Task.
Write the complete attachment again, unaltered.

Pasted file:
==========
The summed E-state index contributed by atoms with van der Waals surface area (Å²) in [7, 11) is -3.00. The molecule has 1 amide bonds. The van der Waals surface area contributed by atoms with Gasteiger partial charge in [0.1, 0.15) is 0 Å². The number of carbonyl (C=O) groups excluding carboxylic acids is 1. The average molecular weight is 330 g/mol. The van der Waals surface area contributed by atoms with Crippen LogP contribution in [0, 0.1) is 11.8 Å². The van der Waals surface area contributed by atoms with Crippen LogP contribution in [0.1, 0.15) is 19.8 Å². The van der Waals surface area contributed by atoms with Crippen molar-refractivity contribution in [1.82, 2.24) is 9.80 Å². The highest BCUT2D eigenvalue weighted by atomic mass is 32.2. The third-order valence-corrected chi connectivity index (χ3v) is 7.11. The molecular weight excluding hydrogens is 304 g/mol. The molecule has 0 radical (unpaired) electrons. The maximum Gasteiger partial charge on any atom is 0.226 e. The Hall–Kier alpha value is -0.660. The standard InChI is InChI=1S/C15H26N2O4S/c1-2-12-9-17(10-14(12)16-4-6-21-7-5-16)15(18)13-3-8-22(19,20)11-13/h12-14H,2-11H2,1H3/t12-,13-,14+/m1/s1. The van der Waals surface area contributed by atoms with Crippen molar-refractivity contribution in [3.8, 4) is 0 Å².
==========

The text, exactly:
The summed E-state index contributed by atoms with van der Waals surface area (Å²) in [7, 11) is -3.00. The molecule has 1 amide bonds. The van der Waals surface area contributed by atoms with Gasteiger partial charge in [0.1, 0.15) is 0 Å². The number of carbonyl (C=O) groups excluding carboxylic acids is 1. The average molecular weight is 330 g/mol. The van der Waals surface area contributed by atoms with Crippen LogP contribution in [0, 0.1) is 11.8 Å². The van der Waals surface area contributed by atoms with Crippen LogP contribution in [0.1, 0.15) is 19.8 Å². The van der Waals surface area contributed by atoms with Crippen molar-refractivity contribution in [1.82, 2.24) is 9.80 Å². The highest BCUT2D eigenvalue weighted by atomic mass is 32.2. The third-order valence-corrected chi connectivity index (χ3v) is 7.11. The molecular weight excluding hydrogens is 304 g/mol. The molecule has 0 radical (unpaired) electrons. The maximum Gasteiger partial charge on any atom is 0.226 e. The Hall–Kier alpha value is -0.660. The standard InChI is InChI=1S/C15H26N2O4S/c1-2-12-9-17(10-14(12)16-4-6-21-7-5-16)15(18)13-3-8-22(19,20)11-13/h12-14H,2-11H2,1H3/t12-,13-,14+/m1/s1. The van der Waals surface area contributed by atoms with Crippen molar-refractivity contribution in [3.8, 4) is 0 Å².